What is life like after recovering from Ebola? Few beyond the survivors have any idea. A new campaign wants give them an opportunity to tell their stories via a newly created app.
Camara Fantaoulen, known as Fanta, tells her story in the latest video (see below). A sick cousin came to visit, and Fanta's family took him in. At that time, word about Ebola had not yet spread - the local treatment center had not yet been built.
Nine of her family members fell ill. Fanta watched as, one after the other, they passed away. She survived - just one of three.
Today she goes back to the Ebola ward to talk to patients, giving them the psychological support she hopes could in some way help them defeat the virus.
Fanta's story of survival is one not often heard in traditional media channels. Hers is part of a larger public health campaign by PCI Media Impact, which uses radio dramas, call-in programs, videos of survivors and stories to spread its message.
And now, it has an app.
The idea behind the #ISurvivedEbola app is that survivors use the custom-made software to post thoughts, upload photos and videos and share them with others. PCI Media Impact, the organization behind the initiative, then posts the information on its website and shares it via Facebook and Twitter.
The aim: to create a positive narrative in the midst of the daily reports of new infections, new tragedies a lack of adequate treatment for so many Ebola patients.
The latest data from Guinea, Sierra Leone and Liberia records over 20,650 Ebola cases and over 8,100 deaths. There are, however, thousands of survivors who are trying to rebuild their lives after contracting the deadly disease.
According to campaign manager JD Stier, #ISurvivedEbola was brought to life by PCI Media Impact staff who have been working in Sierra Leone, Guinea and Liberia for several years. The project is being rolled out in collaboration with UNICEF and has received funding from the foundation of the Microsoft co-founder Paul G. Allen. The philanthropist has funded various research and media projects and has committed $100 million (84 million euros) to the fight against Ebola.
Thirty Ebola survivors - 10 from each affected country - have been selected to take part in the project.
"We have a diverse group of survivors, but they really represent survivors as a whole," Stier told DW.
Featured on the site, for example, is a young mother named Decontee (pictured top), a nurse named Abdul, and Aminata, a university student.
"We work with survivors who are leading survivor trainings, who are working in Ebola treatment centers," Stier said. "But we're also working with survivors who have cleared treatment and are going back to their daily lives."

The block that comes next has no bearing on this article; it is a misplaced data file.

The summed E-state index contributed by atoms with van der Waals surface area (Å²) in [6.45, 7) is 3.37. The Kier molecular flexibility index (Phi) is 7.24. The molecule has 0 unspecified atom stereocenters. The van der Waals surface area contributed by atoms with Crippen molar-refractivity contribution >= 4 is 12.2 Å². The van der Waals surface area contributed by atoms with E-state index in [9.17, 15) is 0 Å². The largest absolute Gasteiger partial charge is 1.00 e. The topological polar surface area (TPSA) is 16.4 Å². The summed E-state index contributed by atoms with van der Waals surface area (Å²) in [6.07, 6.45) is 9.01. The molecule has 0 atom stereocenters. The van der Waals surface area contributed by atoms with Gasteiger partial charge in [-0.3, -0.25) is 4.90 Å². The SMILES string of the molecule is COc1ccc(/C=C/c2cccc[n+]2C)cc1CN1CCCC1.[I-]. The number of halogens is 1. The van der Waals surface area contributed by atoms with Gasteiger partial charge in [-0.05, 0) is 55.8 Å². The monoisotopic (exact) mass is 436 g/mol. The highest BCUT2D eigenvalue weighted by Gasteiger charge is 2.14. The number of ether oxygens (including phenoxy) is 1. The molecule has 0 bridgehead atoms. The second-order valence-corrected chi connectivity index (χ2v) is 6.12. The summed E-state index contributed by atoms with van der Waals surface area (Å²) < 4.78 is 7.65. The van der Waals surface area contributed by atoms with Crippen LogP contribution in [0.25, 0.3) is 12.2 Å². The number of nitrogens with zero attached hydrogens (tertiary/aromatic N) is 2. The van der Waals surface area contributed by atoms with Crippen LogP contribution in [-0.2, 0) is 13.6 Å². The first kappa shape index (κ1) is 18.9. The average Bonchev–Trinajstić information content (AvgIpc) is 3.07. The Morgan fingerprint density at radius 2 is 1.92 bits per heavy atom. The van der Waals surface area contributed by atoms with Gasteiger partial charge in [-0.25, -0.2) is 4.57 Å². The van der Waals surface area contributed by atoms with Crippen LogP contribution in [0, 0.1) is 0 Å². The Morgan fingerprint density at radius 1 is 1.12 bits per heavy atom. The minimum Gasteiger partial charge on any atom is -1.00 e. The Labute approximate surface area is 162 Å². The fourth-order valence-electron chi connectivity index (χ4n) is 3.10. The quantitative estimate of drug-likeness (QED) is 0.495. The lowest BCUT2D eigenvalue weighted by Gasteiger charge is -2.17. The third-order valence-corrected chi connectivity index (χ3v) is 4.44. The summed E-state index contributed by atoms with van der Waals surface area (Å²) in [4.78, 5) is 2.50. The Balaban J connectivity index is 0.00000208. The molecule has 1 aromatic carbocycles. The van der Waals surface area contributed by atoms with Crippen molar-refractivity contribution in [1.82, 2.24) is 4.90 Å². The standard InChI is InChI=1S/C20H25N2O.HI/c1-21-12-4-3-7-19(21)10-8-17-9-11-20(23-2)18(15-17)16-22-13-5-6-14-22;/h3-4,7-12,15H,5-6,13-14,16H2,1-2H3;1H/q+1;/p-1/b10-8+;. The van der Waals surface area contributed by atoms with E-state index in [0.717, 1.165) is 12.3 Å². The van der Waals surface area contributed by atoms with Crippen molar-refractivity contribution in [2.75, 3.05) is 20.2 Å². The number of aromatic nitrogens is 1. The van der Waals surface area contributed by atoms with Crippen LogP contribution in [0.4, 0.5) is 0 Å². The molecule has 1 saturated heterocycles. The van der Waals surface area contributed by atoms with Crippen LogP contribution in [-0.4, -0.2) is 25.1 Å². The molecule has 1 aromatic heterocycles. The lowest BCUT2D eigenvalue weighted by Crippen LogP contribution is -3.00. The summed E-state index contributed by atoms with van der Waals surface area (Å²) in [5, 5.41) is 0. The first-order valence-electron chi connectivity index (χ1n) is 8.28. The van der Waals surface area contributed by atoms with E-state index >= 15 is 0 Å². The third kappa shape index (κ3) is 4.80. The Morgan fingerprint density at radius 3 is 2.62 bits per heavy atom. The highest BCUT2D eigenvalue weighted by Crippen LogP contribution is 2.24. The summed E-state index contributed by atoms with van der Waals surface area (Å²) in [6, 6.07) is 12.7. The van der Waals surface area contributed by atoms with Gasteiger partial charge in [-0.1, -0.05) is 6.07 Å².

Stigma and fear
Beyond connecting survivors, the initiative hopes to address the stigma and fear that still accompanies those who've made it out of the Ebola ward.
Reintegration is a key issue, said Rafael Obregon, a chief communications officers at UNICEF, in an interview with DW.
A study published by the government of Sierra Leone, UNICEF and other partners in August 2014 showed that 96 per cent of the households affected by Ebola felt discriminatory attitudes from others in their community.
Decontee the Liberian mother featured in the campaign, for instance, explains how her son was not allowed to play with the other children.
UNICEF'S Obregon, however, says the image of survivors is improving.
So far, Ebola survivors have proven to be resistant to the strain of the virus that has caused the current Ebola outbreak. Many have therefore dedicated their time to caring for the sick, digging graves or caring for the families affected by the disease.
But can an app used by 30 survivors really make a difference for Ebola survivors?
Brother Lothar Wagner, who works with the church run organization Don Bosco, which provides support to children who have lost their families to Ebola, says other priorities should take precedence.
He points to Sierra Leone 5,000 Ebola orphans. Many of those children are survivors themselves and are traumatized, he says, requiring psychologists and social workers to help them.
On top of that the country still lacks many of the basic facilities like enough beds for patients or laboratories for testing.
While the online campaign will no doubt mainly reach people in urban areas and areas outside the Sierra Leone, Liberia and Guinea, the call-in radio shows, as well as comic strips and printed material are supposed to reach out to those without Internet access. The main target group remains in the three countries, says Stier.